A discovery that blocks the normal transition of semen from a thick gel to a liquid shows promise for development of a new form of non-hormonal, over-the-counter contraception.
A Washington State University-led research team recently showed that blocking prostate-specific-antigen in human ejaculate samples caused the semen to remain in its thick gel form, trapping the majority of the sperm. Normally, the semen will liquefy, allowing sperm to swim through the female reproductive system to fertilize an ovum or egg. The discovery is able to stop that process and detailed in the journal Biology of Reproduction.
"Our goal is to develop this into an easily accessible female contraceptive that would be available on-demand, meaning women could go buy it off the shelf," said senior author Joy Winuthayanon, associate professor and director of WSU's Center for Reproductive Biology. "It could be used in combination with a condom to lower the failure rate significantly."
Currently over-the-counter contraceptives such as condoms and spermicides have an average 13% to 21% failure rate, the study authors noted. Hormonal-based contraceptives such as IUDs and birth control pills have lower failure rates, but they can have some side-effects and are not always easily available or affordable -- which may be one reason why worldwide the unintended pregnancy rate is currently 48%, according to recent global health research.
The WSU team has been working on this contraceptive method since 2015 after it was accidentally discovered that some of the female mice in a different reproductive study could not get pregnant; upon investigating further, the researchers discovered the male's semen was staying in solid form. The researchers then tried stopping the semen liquification process in mice on purpose, and using a non-specific protease inhibitor called AEBSF, they were able to disrupt sperm movement and reduce fertility in mice, detailing their results in an earlier Biology of Reproduction paper.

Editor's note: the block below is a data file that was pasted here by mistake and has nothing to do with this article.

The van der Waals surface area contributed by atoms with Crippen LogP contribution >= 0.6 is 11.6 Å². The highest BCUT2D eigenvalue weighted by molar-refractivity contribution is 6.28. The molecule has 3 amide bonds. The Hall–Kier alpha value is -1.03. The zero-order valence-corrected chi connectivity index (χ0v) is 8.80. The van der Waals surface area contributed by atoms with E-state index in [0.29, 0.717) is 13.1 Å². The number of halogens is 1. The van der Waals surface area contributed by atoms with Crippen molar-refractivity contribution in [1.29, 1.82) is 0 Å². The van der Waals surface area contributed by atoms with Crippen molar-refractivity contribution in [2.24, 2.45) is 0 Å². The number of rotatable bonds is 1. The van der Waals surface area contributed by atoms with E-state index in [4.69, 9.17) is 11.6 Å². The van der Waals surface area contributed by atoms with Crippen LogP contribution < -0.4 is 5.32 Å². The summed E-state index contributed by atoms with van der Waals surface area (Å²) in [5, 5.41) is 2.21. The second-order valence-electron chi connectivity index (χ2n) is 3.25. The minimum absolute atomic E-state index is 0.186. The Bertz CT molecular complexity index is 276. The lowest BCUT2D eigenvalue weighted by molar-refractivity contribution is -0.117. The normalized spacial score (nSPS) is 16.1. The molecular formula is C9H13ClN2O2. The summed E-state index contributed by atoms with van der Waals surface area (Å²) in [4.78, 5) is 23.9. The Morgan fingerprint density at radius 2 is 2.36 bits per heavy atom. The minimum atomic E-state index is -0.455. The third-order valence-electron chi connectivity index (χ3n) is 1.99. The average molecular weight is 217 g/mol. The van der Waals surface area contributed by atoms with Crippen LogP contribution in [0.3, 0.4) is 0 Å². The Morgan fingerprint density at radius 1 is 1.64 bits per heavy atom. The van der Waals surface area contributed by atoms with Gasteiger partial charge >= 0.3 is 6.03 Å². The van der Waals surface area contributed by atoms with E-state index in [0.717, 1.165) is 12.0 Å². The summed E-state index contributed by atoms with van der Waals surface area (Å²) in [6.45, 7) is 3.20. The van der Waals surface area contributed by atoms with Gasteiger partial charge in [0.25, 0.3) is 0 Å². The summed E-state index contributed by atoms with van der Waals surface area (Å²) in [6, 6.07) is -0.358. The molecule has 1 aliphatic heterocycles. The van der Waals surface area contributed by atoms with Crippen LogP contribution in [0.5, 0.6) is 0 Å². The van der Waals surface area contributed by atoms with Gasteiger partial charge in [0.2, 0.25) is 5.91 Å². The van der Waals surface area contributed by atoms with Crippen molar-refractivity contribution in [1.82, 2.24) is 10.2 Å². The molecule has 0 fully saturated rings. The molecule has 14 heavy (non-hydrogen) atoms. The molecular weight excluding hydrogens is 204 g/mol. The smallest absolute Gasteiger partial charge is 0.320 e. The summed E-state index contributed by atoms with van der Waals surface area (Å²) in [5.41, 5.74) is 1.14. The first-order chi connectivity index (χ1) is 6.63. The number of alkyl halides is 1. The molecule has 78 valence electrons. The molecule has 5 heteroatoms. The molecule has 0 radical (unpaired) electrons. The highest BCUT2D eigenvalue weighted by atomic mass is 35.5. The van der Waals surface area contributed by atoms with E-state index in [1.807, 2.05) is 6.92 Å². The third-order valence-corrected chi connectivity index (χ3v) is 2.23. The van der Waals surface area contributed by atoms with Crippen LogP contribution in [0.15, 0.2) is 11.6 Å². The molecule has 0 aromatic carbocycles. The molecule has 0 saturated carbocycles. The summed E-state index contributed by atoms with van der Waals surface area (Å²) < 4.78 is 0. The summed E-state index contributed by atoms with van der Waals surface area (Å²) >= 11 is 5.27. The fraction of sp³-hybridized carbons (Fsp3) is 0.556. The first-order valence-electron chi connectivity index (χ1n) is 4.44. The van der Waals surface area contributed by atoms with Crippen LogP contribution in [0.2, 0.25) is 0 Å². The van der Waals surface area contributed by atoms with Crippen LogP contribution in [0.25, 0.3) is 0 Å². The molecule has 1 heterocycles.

In the current study, the research team worked to see if they could translate those results to human samples. They found that AEBSF did have a contraceptive effect, but it was unclear whether this was simply due to its toxicity. They then used an antibody to target the prostate-specific antigen or PSA in human sperm. They chose PSA because it is the primary active protein in liquefication and secreted in large quantities from the prostate gland, which is present in humans but not in mice.
Typically, after ejaculation the PSA acts on the gel-forming proteins called semenogelins, explained first author Prashanth Anamthathmakula, who worked as a WSU post-doctoral fellow on the project.
"The semenogelins create a gel-like network with a fine mesh of proteins which traps the sperm. The PSA cleaves that mesh and the sperm become free," said Anamthathmakula, who is now a senior research scientist at University of Missouri-Kansas City. "Using a PSA inhibitor, an antibody, we showed that we could block that liquefaction."
The next step is to identify more specific small molecule inhibitors that would effectively prevent PSA's ability to liquefy semen without any detrimental side effects. The researchers noted that current spermicides have been shown to lower the natural vaginal barriers against sexually transmitted diseases like HIV. By targeting the liquefaction process of the semen itself, this advance could avoid that type of toxicity, but more research needs to be done.
"It is a bit of a long process because we don't want off-target effects," said Winuthayanon. "If we are going to develop this into the contraceptive product, it may be something that women would use often, so we want something that is safe and has no unintended effects."
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